Kribina Pathak, Ikenhi, Surkhet, 2019.
A woman collects water for her children from a stream in the early morning as mist rolls over the hills in the background. The water level is low, revealing the barren river banks. Women have long held the responsibility to collect water for their families but climate change has led to water sources drying up. This means longer walks to reach water sources, demanding more time and energy, and has been linked to uterine prolapse in some young women. The water carries its own risks. Pollution has poisoned many rivers. The COVID-19 pandemic has also meant that water is more critical than ever – not only key to supporting daily life but essential to protecting against the risk of transmission.
Parbati Pandey, Temal, Kavre, 2015.
A group of men enjoy the view of the hillside from a chautari (a rest stop) while a woman goes in search of food for her cattle. It is a tranquil scene but there will be no rest for the woman. Patriarchal norms in Nepal mean that women are responsible for the bulk of household chores. Despite Nepal’s recent commitments to gender equality, some things have yet to change.
Ankit Khadgi, Kathmandu, 2021.
A man’s bare torso is softly illuminated – emerging from the dark with a red flower clutched to the chest. A self-portrait as an act of self love, the photographer is celebrating his body, in defiance of traditional masculine norms. Central to the frame, the photographer juxtaposes the man and the flower but claims there is no difference – his body is “as beautiful as a flower.”
Keshav Kandel, Rani Pokhari, Kathmandu, 2019.
Women dressed in bright colors bustle across an open field carrying goods and welding tools. The image was taken during the reconstruction of Rani Pokhari (an historic site) in the heart of Kathmandu and shows two men sitting on the sidelines overlooking the activity. In the fading light of the day, there are strong contrasts between the stillness of the men and the activity of the women.
Pradhanya Yonzon, Chabahil, Kathmandu, 2019.
A woman chauffeur is framed by the windshield and reflected in the rearview mirror. As more and more men have sought work abroad, women have taken up occupations that were previously the domain of men – such as butchers, pharmacists and chauffeurs. Although some women have been empowered by these shifts, gaining independence and learning new skills in the process, change is slow. Women drivers remain rare, and fewer still own their own vehicles.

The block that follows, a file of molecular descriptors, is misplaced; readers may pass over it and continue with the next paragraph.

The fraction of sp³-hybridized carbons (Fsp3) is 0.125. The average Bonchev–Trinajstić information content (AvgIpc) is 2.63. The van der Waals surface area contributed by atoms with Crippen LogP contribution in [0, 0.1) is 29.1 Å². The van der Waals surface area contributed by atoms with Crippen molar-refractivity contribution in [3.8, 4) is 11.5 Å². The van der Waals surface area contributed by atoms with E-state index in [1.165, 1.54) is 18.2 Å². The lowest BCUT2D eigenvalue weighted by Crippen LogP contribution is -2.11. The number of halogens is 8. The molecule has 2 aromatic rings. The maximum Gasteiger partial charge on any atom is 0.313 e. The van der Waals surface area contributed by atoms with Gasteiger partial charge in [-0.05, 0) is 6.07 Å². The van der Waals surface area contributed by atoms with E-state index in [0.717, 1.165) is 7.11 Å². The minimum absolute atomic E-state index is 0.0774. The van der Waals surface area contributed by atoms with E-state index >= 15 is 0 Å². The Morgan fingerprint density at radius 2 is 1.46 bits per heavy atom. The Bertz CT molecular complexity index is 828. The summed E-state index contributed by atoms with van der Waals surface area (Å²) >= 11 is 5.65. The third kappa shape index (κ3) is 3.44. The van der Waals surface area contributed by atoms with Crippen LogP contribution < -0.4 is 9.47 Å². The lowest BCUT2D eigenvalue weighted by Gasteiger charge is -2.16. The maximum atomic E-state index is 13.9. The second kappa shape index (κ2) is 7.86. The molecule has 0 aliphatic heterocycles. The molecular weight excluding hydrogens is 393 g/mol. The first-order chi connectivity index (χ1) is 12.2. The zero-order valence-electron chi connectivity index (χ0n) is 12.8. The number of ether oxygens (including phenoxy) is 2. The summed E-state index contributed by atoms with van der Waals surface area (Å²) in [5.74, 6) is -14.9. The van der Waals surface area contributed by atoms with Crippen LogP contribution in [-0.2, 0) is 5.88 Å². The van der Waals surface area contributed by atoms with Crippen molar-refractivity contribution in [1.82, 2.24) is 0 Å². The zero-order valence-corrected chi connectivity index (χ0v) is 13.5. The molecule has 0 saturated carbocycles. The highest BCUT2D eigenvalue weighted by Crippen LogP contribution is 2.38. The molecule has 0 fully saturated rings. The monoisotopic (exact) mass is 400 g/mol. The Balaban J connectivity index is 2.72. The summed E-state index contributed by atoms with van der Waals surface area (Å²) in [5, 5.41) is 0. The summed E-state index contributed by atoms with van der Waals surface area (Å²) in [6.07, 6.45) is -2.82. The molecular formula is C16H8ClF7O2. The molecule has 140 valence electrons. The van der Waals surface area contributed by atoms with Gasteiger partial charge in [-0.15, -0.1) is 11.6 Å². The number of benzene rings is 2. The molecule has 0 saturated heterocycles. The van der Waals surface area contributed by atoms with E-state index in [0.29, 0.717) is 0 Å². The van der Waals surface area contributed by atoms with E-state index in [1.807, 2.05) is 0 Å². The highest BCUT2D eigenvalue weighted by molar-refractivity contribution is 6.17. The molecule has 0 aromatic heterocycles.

Sunil Sharma, Rukum, 2020.
A girl reads a book for her friends in a village in Rukum, western Nepal. All three of the children are barefoot but the girl reading is wearing her school uniform. Her friends are transfixed as she shares her knowledge with them. Most families in this district send their sons to school but require their daughters to work.
Shreya Rai, Thaiba, Lalitpur, 2021.
A figure and a face are obscured in the shadows. Wisps of long hair mimic the shadows of the tree leaves. The human form becomes a flat surface onto which gendered norms, roles and expectations are projected, with little concern of the true identity underneath.
“This is Gender Nepal” welcomed 127 submissions from 56 participants. The shortlisted images were chosen by a panel of expert judges, to whom we are grateful for their time, insights, expertise and critiques in producing this selection.
Ramyata Limbu, Director of the Kathmandu International Mountain Film Festival
Sujan Chitrakar, artist, art educator, and independent curator
Uma Bista, photographer
Imogen Bakelmun, former Communications Director at Global Health 50/50
Anna Purdie, Programme manager, Global Health 50/50
Global Health 50/50 launched the This is Gender photography competition in 2019 in response to the lack of representational diversity and critically reflective images of gender in global health. Now in our third year, This is Gender continues to confront and complexify the lens through which we envision our gendered world, holding up a mirror to the diverse ways gender norms – rigid and fluid, traditional and progressive – are lived and subverted across the world. Through showcasing diverse and reflective imagery from around the world, it hopes to encourage actors and organizations to interrogate the politics of representation and the visual ethics of the images that are produced and disseminated through their work.